This is the first in a four-part series exploring what you should write and why.
Whether you make your living as a writer or are brand new to the adventure, it’s good to ask yourself these questions from time to time.
How do you decide what to write?
Here are nine questions to ask yourself that may help you zero in on the answer.
What topic(s) are you passionate about?
Are there one or more topics that get you fired up? Topics you can’t stop talking about? Topics that weigh heavily on your heart and mind?
Writing about one of these topics is a good place to start.
Do you see yourself writing fiction or nonfiction?
For a few moments put aside what others think you should write, even what you think you should write. Allow yourself to dream. Imagine a book cover with your name on it. Where would we find it in the bookstore?
This may or may not be the project you pursue, but it’s alright to let your creative self out to play. After all, creativity plays a key role in writing, whether fiction or nonfiction.
What is your area of expertise?
Before you argue that you aren’t an expert in anything, consider how you spend your time.
Do you do all your own car repairs? Have you raised a large family? Are you dealing with a chronic illness?
Have you read every book on a given subject? Watched every documentary on Netflix? Listened to every podcast you could find?
Expertise doesn’t necessarily come only with a university degree or a 30-year career.
What do you like to read?
If you love to read a particular kind of article or book, you’ve likely picked up a number of tropes and skills without even realizing it.
Could you see yourself writing something similar? If so, why not give it a try?
How much time do you have to devote to a single project?
Unless you’re a fast writer, it will likely take 6-12 months to write a book—maybe more. And then there’s the editing, publishing, and marketing …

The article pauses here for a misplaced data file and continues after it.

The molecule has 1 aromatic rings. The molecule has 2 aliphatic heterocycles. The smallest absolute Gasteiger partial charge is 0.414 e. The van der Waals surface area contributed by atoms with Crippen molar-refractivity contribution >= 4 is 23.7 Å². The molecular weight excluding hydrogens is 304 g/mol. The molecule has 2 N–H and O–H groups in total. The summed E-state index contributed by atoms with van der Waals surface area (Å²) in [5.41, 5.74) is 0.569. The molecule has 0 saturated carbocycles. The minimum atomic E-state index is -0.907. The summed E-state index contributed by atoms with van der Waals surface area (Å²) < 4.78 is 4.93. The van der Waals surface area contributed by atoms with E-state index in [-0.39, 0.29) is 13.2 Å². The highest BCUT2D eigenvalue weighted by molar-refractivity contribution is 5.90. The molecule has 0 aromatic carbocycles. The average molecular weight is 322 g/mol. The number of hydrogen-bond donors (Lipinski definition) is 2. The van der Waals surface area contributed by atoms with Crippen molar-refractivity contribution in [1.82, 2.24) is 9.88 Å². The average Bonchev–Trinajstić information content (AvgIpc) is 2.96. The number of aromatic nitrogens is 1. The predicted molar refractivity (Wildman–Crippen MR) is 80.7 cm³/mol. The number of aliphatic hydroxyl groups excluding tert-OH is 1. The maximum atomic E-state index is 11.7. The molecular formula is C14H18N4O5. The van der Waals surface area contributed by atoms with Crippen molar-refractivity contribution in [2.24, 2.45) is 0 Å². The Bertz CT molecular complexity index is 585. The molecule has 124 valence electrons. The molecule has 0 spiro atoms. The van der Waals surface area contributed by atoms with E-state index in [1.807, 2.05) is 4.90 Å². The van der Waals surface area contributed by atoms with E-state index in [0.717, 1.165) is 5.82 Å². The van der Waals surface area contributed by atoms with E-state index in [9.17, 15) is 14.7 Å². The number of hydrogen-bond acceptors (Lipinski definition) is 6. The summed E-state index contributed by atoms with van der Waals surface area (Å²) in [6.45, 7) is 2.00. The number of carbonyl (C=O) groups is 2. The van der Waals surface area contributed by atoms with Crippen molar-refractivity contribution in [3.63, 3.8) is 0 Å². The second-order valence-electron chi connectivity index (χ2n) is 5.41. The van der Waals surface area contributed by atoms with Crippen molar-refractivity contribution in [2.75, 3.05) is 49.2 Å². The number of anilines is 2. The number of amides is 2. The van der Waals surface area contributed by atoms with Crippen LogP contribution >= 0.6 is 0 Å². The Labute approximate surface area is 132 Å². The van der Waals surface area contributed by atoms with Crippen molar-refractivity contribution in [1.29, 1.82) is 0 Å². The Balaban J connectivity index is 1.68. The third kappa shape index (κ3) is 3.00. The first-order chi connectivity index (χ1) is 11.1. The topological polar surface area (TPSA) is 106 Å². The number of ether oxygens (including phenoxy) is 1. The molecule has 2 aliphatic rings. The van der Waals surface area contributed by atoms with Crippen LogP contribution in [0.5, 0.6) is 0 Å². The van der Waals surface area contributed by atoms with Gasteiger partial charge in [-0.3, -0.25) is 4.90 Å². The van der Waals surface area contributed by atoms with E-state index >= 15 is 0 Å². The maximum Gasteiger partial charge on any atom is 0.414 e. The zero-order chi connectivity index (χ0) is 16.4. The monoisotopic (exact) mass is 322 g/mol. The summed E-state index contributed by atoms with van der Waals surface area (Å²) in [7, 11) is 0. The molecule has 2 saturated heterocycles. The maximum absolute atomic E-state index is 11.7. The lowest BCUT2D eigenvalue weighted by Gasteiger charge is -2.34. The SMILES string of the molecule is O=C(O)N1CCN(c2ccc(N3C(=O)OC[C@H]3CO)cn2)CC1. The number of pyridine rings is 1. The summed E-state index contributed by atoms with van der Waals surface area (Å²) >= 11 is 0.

If you can’t see yourself committed to a single project for at least a year or two, you may want to choose something shorter.
Who is your target audience?
Close your eyes and imagine reading your work to a single individual. Who is this person? The more specific you can be, the better.
This may not be the person you always write to, but it’s good to create each project with an individual or small group of individuals in mind.
What are they concerned about? How do they spend their time? What would you like to say to them in person?
Do you enjoy research?
Some writing projects require far more research than others. If you love to do research, nonfiction or historical fiction, may be right up your alley.
If the thought of doing an exhaustive Google search makes you shudder, you may prefer nonfiction that stems from your expertise or contemporary fiction set somewhere you’re familiar with, including characters who could be your family members, friends, and neighbours.
Is earning money from your writing one of your primary goals?
There is nothing wrong with “writing to market.” However, the market often fluctuates. Peoples interests change. What sells well today, may or may not sell well a year from now.
If you want to make a fulltime income from your novels, you’ll need to write several financed by your day job before this becomes a reality—assuming you’re not independently wealthy. <grin>
Freelance writing can provide a steady income, but you may have to write about topics that don’t interest you. If earning money from your writing is your top priority, this can be a good option—and can fund the writing closest to your heart.
Do you believe the Lord is leading you in a specific direction with your writing?
As Christians, seeking the Lord’s guidance should be at the top of our list. As is often the case, He may lead us on a completely unexpected path with our writing.
We must stay sensitive to His guidance and look for the doors He will open before us.